I think my family has already paid its reparations.

  2. On the one hand, people who never owned slaves and whose ancestors never owned slaves and/or weren’t even in this country when there was slavery should pay reparations to people who were never slaves themselves, because any member of a group is responsible for — or owed reparations for — the actions and history of the entire group. On the other hand, judging an entire group by the actions of individual members of a group (viz. terrorism, crime, etc.) is bigotry. Interesting doublethink.

    1. “Interesting doublethink.”

      Intersting, but also self-serving. There is a culture of self-pity in this country that has grown beyond all imagination. IMO, many of these people would benefit greatly from having to to a bit of real work to ensure their survival. Lamentations 3:27

      It is good for a man that he should bear
      The yoke in his youth.

      When I was college age I was working hard, mostly in semi-skilled construction jobs. It took me years to work my way up to something better, but I appreciate it much more than I ever would have had I walked straight into the white collar world. I think that if more of these young people had to work their way through college, instead of amassing huge debt in the form of student loans, there would be a real change in perspective.

    2. I know what you mean. I worked my way through college, mostly in grubby office jobs, and then worked my way up from low-level jobs to high-placed positions in three different careers (including the Air Force). And I, too, appreciated what I gained from the hard work. In fact, I kept the first major luxury purchase I made with my own savings — a 1960 Magnavox stereo — for 54 years, until it finally bit the dust. That’s how much it meant to me.

  3. There is a little thing I believe in called personal responsibility. It means I’m only responsible for my own actions, not for anyone else and certainly not for someone who lived well over a century ago. If we are guilty for the sins of our forefathers then everyone is guilty of something, and where does it end? Should black Africans who kidnapped and sold other black Africans to the slave traders also pay restitution? Should Egypt pay restitution to the Jews for their time in slavery? It’s ridiculous. These idiots either suffer from a guilt trip, or they just want free stuff.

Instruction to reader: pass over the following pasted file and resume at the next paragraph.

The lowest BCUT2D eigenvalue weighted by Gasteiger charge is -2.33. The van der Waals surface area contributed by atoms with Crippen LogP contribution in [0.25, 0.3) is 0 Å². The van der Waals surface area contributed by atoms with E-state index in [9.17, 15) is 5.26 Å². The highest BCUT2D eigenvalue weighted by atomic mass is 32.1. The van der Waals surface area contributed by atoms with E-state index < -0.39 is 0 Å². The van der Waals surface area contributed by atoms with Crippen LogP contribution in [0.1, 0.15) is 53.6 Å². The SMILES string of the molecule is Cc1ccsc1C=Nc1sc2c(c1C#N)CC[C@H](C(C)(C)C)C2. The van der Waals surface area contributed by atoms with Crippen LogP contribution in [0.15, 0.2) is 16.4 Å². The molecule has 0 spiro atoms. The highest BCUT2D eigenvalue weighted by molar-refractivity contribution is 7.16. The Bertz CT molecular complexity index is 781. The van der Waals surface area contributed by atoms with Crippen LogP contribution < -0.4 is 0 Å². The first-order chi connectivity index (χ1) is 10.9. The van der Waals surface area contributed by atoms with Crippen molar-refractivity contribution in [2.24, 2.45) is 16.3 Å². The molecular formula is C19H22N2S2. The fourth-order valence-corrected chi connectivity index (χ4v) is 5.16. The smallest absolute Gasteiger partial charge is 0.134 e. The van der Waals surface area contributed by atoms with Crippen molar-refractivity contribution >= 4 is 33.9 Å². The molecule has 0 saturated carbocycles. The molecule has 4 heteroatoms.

1. I think you nailed it with the last sentence. It’s a pity too. People of such a mindset are unlikely to never learn the satisfaction of taking responsibility for themselves. Even small successes feel good, and inspire us to greater successes to follow.

      As to personal responsibility, I’m right with you. The lack thereof is behind many of today’s problems.

  4. It occurs to me that there’s another thing missing in these people: gratitude. I don’t mean just gratitude toward individuals or a society, but gratitude for the bounty of God, for the gifts they’ve been given and the opportunities they have — including the gift of living in a society that affords them the opportunity to use the other gifts they’ve been given.

    Gratitude, really, is little more than an expression of joy in the things we have. (Chesterton once said that there comes a terrible moment for an atheist when he feels grateful and has no one to thank.) How sad that the people who are mired in grievances can’t enjoy things because they refuse to be grateful for them, because they can’t or won’t acknowledge the bounty of God.

    1. Oh, I think they enjoy having grievances, and are never more pleased than when they’re angry. Leftism is totally perverse. They have finally convinced me that their whole enterprise is satanic.

  5. One thing I rarely hear mentioned: It was God, through Moses, who first said “Let My People Go”, and not MLK, Jr. as some suppose.